This understanding is at the heart of the Sustainable Development Goals.

Goal 16 in particular is dedicated to the realization of peaceful and inclusive societies, by focusing on civil and political rights, access to justice and respect for fundamental freedoms.

There is no competition between the development aspect and the human rights aspect of the Agenda 2030: rather, they are mutually reinforcing, creating thus the conditions for peaceful and inclusive societies. Central to this understanding is the universality of the Agenda 2030: it applies not only to developing countries, as did the MDGs, but also to the developed countries. This is a Transformational Agenda for all human societies: a common moral and developmental undertaking, to lead us away from the inequalities that divide our nations, towards a world where no one is left behind, “to promote social progress and better standards of life in larger freedom”, to quote again from the preamble of the Charter of the United Nations.

Some of the characteristics of human rights can also be applied to the Agenda 2030.

Let me elaborate:

  • First: Human Rights are universal: they are for all people, in all countries, at all times. This is the stated priority also for the Sustainable Development Goals.
  • Second: They are indivisible: all rights are important and it would be wrong to uphold only some rights, to the detriment of others. In fact, Article 30 of the Universal Declaration specifically prohibits this. There is a false dichotomy between civil and political rights, on the one hand, and economic, social, and cultural rights on the other hand. The most fundamental of all rights is what Hannah Arendt calls “the right to have rights.”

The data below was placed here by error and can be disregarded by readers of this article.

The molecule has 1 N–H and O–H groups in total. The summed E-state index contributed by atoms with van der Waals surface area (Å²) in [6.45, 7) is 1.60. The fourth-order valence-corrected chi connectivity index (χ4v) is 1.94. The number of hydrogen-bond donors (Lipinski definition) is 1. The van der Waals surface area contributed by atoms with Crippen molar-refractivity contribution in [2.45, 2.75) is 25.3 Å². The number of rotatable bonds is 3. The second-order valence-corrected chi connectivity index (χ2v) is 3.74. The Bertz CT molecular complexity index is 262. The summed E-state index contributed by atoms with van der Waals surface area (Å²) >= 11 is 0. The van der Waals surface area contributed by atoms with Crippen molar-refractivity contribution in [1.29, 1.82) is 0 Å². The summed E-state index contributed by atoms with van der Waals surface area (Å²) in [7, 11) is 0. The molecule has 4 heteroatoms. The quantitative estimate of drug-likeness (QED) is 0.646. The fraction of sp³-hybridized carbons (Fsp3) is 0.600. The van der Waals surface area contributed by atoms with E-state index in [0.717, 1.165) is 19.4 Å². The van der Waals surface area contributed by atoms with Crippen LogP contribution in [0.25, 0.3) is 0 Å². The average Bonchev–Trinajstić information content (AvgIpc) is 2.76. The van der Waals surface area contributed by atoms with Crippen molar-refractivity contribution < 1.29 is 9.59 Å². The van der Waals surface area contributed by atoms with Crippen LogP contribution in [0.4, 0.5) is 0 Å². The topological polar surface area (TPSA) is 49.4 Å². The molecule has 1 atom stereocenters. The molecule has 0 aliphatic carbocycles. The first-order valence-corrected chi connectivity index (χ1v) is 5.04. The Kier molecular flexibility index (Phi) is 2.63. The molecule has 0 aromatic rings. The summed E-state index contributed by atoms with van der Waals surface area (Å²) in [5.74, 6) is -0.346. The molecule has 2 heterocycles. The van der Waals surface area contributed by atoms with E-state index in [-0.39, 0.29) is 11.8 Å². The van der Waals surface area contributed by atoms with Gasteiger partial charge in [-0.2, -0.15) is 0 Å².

• Third: They are interdependent and interrelated
  • Fourth: They are inalienable: nobody has the right to take any rights away. Under our human rights system, human beings are right-holders and states are duty-bearers. Of course, this is difficult to understand for authoritarian rulers and people with an authoritarian mind-set.

The world has never been as prosperous as today. New and emerging technologies are spreading around with remarkable speed and ease; many of them hold the promise of greater socio-economic development for an ever greater number of people. And yet, a seemingly ever greater number of people feel left behind by globalisation. After the vague certainties given to us by the Enlightenment and the last industrial revolution, it seems that humanity is  now, once again, entering uncharted territory, worrying to those who live in uncertainty.

We have the laws, rules, and norms necessary to make national and international society work, yet we seem unwilling to apply them. The UN’s human rights system, anchored in the UN Charter and built on the foundation of the Universal Declaration of Human Rights, offers powerful guidance for the creation of peaceful, just, and inclusive societies. At the same time, we see the emergence of threats not only to our environment, our security, or our economies, but rather to the very foundations on which this system of rights and norms is built.

In 2016, the world is facing a complex set of security, environmental and developmental threats, each solvable on their own, but compounded by their interrelation, as well as by sometimes unhelpful politics.

The complex challenges of wars and conflicts, poverty, economic and income inequality, organised and interpersonal violence, racism, sexism, climate change, environmental degradation, large population movements, or actual existential threats, like nuclear weapons, can seem overwhelming. Though we are not powerless against these challenges and threats, our inability to agree on the best way to tackle them makes us waste precious time and resources.